Honestly, it was this back in my hometown of Omaha back in 2001 that was the nail in the coffin for me:
Link 1 seems to be dead... goes to a parking page now....
didn't that happen on South Park? i never watch that show, it was like one of five that i've ever seen.
I said small town, not weird spooky freaky town of talking poo-things and Scientologist cooks... And, I have no idea.
Can someone who follows such things intelligently answer this question: Is Wal-Mart any better or worse than similar retailers when it comes to wages and business practices? By similar retailers, I mean Target, Best Buy, Home Depot, KMart, Krogers and the like, or even McDonald's.
As far as wages, I have a hard time imagining their wage structure and benefits being too different, but I honestly don't know.
Yeah, but they found Wal-Mart's heart (somewhere in the electronics department) before it could destroy the town completely.
"Dude, check it out! "Time Cop" on DVD. Three copies for eighteen bucks!"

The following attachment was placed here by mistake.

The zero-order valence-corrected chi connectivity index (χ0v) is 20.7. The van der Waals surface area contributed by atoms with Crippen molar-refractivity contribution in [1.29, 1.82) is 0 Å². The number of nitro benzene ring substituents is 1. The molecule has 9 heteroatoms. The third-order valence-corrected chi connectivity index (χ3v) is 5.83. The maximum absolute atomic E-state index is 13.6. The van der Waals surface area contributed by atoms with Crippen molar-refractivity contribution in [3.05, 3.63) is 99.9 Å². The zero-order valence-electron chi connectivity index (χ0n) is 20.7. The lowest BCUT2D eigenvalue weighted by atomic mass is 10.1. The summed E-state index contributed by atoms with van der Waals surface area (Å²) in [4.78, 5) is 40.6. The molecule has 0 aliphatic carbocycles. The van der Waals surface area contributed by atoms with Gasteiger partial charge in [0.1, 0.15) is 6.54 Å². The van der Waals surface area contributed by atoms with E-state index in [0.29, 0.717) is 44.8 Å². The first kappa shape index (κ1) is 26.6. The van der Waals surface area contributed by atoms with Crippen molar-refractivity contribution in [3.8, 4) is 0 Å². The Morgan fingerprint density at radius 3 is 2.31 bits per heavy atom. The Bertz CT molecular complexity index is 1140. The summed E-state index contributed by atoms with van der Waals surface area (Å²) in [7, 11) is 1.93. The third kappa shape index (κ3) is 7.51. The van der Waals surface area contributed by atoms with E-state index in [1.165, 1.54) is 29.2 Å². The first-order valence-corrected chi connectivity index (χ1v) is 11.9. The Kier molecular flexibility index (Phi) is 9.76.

I have often wondered about this too? I don't see to many complaints about the health care that is not provided by McDonalds under the 40 hour mark employees? I don't see the compalints about Target or Home Depot either. I am curious also. I have worked at Target and Home Depot.
Here is a good article I found on the topic.
Granted that's only one article, but I have read articles that claim similar points.
I've never liked Target either.
I think this is a terrible policy, but isn't the real problem, given the fact that this went before a court, that it was upheld by the court system? That this kind of policy is wrong, with which I think most of us would agree, should be reflected in the law or at least in the legal precedent. This kind of situation should not be handled purely by expecting goodwill from companies.